Chiung-Ju Liu, PhD, OTR/L, FGSA

Chiung-Ju Liu photoAssociate Professor

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Chiung-ju (CJ) Liu, PhD, OTR/L, FGSA is an Associate Professor in the Department of Occupational Therapy, College of Public Health and Health Professions, University of Florida. Dr. Liu’s research interests include health literacy promotion, late-life disability prevention, and systematic reviews of interventions that support independence in activities of daily living for older adults. While for the first time in history that most humans are able to live into old age, they are not necessarily aging well. Age-related diseases and disabilities can impede older adults’ wish to aging in place and drive healthcare costs up. Dr. Liu’s research efforts have been centered on examining factors affecting older adults’ performance of activities of daily living and devising effective interventions to attenuate late-life disability.

Dr. Liu has examined modifiable factors such as text cohesion and the use of illustration to reduce cognitive demand on processing health information for older adults. She applied eye-tracking technology to study how older adults comprehend complex health information. Her recent research effort is to augment the effect of physical exercise to reduce disability. She has developed 3-Step Workout for Life, a task-oriented program, to enhance functional gains after exercise for frail older adults. Her current research focuses are: 1) modifying and implementing 3-Step Workout for Life in various settings; and 2) identifying cognitive benefits of task-oriented exercise programs.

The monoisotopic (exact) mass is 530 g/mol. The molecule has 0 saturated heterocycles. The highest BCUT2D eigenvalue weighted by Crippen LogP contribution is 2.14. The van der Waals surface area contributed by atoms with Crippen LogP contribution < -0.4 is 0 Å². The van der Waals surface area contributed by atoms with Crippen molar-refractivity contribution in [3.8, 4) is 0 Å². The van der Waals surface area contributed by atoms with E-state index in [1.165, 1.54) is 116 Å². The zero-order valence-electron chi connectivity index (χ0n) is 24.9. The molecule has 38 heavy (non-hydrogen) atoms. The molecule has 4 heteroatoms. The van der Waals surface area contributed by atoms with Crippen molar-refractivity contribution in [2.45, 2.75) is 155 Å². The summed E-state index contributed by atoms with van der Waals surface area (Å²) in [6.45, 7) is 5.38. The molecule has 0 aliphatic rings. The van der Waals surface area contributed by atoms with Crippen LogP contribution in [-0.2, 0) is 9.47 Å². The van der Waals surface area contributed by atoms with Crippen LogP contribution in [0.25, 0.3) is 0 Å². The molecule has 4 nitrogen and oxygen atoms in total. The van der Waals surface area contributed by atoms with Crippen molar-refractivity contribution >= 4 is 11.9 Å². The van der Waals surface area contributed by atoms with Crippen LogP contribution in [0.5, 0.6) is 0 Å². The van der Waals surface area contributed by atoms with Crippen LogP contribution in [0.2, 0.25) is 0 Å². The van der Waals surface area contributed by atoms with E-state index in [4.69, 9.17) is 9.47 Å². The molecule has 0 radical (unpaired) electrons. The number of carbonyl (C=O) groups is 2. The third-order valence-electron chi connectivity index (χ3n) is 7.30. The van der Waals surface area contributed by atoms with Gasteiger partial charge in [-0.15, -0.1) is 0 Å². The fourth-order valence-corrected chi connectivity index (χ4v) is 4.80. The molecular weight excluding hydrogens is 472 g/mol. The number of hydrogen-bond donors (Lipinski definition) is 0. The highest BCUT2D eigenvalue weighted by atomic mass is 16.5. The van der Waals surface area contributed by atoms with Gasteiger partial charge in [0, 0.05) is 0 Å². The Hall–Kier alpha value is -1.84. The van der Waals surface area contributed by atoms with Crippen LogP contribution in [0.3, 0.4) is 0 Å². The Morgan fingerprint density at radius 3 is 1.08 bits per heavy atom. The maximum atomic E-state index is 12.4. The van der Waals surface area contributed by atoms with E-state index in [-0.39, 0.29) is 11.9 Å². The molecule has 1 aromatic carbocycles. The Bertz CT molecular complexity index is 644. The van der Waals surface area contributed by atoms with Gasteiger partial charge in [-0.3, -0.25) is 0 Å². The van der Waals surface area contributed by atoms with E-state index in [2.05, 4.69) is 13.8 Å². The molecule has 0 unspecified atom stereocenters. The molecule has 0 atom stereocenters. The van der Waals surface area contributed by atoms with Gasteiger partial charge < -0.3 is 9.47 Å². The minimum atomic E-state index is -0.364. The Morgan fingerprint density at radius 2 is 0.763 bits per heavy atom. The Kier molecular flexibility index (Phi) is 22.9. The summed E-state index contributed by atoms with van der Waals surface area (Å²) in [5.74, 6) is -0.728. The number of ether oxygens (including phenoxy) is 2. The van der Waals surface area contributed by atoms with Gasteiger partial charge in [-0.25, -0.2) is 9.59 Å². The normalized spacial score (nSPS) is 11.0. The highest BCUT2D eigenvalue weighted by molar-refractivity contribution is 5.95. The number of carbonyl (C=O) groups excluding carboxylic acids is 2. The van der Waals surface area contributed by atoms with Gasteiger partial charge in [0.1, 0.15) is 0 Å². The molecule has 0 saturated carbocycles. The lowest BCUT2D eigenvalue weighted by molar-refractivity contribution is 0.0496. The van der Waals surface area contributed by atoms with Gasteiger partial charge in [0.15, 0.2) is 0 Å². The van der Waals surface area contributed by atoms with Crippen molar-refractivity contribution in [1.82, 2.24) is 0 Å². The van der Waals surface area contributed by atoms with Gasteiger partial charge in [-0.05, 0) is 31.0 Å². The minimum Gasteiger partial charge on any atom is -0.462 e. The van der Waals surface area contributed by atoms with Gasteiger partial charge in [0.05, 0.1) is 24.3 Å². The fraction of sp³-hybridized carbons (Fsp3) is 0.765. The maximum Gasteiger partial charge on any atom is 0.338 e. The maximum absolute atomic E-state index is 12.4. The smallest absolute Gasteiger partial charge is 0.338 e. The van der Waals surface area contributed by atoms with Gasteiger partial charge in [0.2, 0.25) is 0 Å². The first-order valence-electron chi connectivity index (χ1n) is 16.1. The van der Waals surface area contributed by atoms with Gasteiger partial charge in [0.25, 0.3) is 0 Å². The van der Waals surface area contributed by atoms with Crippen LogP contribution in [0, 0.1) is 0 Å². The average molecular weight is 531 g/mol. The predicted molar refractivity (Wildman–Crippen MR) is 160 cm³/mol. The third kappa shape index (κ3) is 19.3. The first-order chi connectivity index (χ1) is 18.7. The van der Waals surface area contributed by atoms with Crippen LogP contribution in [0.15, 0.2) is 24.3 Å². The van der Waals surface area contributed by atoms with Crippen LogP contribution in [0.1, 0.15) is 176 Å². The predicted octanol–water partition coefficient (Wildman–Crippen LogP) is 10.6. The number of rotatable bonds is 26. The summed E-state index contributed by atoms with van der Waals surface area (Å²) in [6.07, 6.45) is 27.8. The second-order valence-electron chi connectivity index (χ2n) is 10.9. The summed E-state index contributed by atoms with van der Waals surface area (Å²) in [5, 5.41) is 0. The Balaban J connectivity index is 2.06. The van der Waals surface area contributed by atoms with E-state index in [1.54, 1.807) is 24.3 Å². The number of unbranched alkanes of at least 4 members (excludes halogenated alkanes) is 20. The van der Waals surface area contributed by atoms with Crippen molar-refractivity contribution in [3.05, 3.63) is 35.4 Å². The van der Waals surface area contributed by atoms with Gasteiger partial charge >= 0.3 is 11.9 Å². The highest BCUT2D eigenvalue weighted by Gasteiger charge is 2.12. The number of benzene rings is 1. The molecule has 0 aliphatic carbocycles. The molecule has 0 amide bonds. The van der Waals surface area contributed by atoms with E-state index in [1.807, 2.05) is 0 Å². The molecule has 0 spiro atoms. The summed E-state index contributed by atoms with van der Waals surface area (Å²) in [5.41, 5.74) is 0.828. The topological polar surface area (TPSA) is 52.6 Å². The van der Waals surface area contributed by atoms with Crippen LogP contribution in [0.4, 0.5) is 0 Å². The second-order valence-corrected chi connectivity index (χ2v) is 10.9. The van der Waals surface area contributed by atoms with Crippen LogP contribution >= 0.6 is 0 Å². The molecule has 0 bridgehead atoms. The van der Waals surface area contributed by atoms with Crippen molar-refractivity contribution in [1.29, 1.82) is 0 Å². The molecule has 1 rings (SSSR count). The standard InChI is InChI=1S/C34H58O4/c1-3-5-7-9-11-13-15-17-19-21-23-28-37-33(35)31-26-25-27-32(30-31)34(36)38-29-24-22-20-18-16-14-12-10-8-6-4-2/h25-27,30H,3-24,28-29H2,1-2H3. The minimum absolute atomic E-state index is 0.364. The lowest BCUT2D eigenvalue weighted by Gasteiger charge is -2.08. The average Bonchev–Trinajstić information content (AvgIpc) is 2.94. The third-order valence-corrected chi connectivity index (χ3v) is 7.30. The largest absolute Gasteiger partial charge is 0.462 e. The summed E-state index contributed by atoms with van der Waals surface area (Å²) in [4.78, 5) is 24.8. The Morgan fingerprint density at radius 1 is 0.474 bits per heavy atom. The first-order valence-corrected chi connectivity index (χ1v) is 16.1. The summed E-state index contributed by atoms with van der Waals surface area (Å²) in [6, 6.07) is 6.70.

Dr. Liu’s systematic reviews have contributed to clinical practice guidelines, Occupational Therapy Practice Guidelines for Older Adults with Low Vision and Occupational Therapy Practice Guideline for Productive Aging for Community-dwelling Older Adults. Both guidelines are published by the American Occupational Therapy Association. She was invited by the World Health Organization as an expert to develop the Integrated Care for Older People (ICOPE) guidelines, which propose evidence-based recommendations for health care professionals to prevent, slow, or reverse declines in the physical and mental capacities of older people.